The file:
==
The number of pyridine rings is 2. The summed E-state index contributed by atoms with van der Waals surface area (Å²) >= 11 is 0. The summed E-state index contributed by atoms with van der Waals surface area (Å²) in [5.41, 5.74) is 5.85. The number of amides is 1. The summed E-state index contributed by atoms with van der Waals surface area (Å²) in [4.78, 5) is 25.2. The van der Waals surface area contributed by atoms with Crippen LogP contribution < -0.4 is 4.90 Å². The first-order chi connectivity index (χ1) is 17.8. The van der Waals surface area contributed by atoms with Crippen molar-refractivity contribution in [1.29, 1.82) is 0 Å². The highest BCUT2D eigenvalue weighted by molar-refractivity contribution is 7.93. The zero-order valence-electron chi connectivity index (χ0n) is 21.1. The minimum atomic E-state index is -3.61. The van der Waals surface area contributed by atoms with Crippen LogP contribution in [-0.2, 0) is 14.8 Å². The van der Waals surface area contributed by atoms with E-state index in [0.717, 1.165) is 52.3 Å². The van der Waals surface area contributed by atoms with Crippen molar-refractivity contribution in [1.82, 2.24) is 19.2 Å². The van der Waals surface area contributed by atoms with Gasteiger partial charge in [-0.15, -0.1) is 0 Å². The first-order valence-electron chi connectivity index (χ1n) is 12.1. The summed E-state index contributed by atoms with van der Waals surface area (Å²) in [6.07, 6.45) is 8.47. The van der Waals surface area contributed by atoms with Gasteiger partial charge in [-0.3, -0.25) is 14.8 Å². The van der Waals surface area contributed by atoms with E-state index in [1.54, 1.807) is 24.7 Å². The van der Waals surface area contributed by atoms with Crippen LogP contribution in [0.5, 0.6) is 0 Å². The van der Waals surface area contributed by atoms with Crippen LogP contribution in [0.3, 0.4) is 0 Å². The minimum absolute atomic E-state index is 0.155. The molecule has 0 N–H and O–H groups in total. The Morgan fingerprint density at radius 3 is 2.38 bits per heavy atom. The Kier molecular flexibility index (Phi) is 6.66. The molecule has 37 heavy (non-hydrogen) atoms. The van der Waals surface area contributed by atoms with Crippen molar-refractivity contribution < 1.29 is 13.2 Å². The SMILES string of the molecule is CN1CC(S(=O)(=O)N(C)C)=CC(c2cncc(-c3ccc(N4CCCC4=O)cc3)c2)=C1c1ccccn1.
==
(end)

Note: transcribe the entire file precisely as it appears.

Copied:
The number of pyridine rings is 2. The summed E-state index contributed by atoms with van der Waals surface area (Å²) >= 11 is 0. The summed E-state index contributed by atoms with van der Waals surface area (Å²) in [5.41, 5.74) is 5.85. The number of amides is 1. The summed E-state index contributed by atoms with van der Waals surface area (Å²) in [4.78, 5) is 25.2. The van der Waals surface area contributed by atoms with Crippen LogP contribution < -0.4 is 4.90 Å². The first-order chi connectivity index (χ1) is 17.8. The van der Waals surface area contributed by atoms with Crippen molar-refractivity contribution in [1.29, 1.82) is 0 Å². The highest BCUT2D eigenvalue weighted by molar-refractivity contribution is 7.93. The zero-order valence-electron chi connectivity index (χ0n) is 21.1. The minimum atomic E-state index is -3.61. The van der Waals surface area contributed by atoms with Crippen LogP contribution in [-0.2, 0) is 14.8 Å². The van der Waals surface area contributed by atoms with E-state index in [0.717, 1.165) is 52.3 Å². The van der Waals surface area contributed by atoms with Crippen molar-refractivity contribution in [1.82, 2.24) is 19.2 Å². The van der Waals surface area contributed by atoms with Gasteiger partial charge in [-0.15, -0.1) is 0 Å². The first-order valence-electron chi connectivity index (χ1n) is 12.1. The summed E-state index contributed by atoms with van der Waals surface area (Å²) in [6.07, 6.45) is 8.47. The van der Waals surface area contributed by atoms with Gasteiger partial charge in [-0.3, -0.25) is 14.8 Å². The van der Waals surface area contributed by atoms with E-state index in [1.54, 1.807) is 24.7 Å². The van der Waals surface area contributed by atoms with Crippen LogP contribution in [0.5, 0.6) is 0 Å². The van der Waals surface area contributed by atoms with Crippen LogP contribution in [0.3, 0.4) is 0 Å². The minimum absolute atomic E-state index is 0.155. The molecule has 0 N–H and O–H groups in total. The Morgan fingerprint density at radius 3 is 2.38 bits per heavy atom. The Kier molecular flexibility index (Phi) is 6.66. The molecule has 37 heavy (non-hydrogen) atoms. The van der Waals surface area contributed by atoms with Crippen molar-refractivity contribution < 1.29 is 13.2 Å². The SMILES string of the molecule is CN1CC(S(=O)(=O)N(C)C)=CC(c2cncc(-c3ccc(N4CCCC4=O)cc3)c2)=C1c1ccccn1.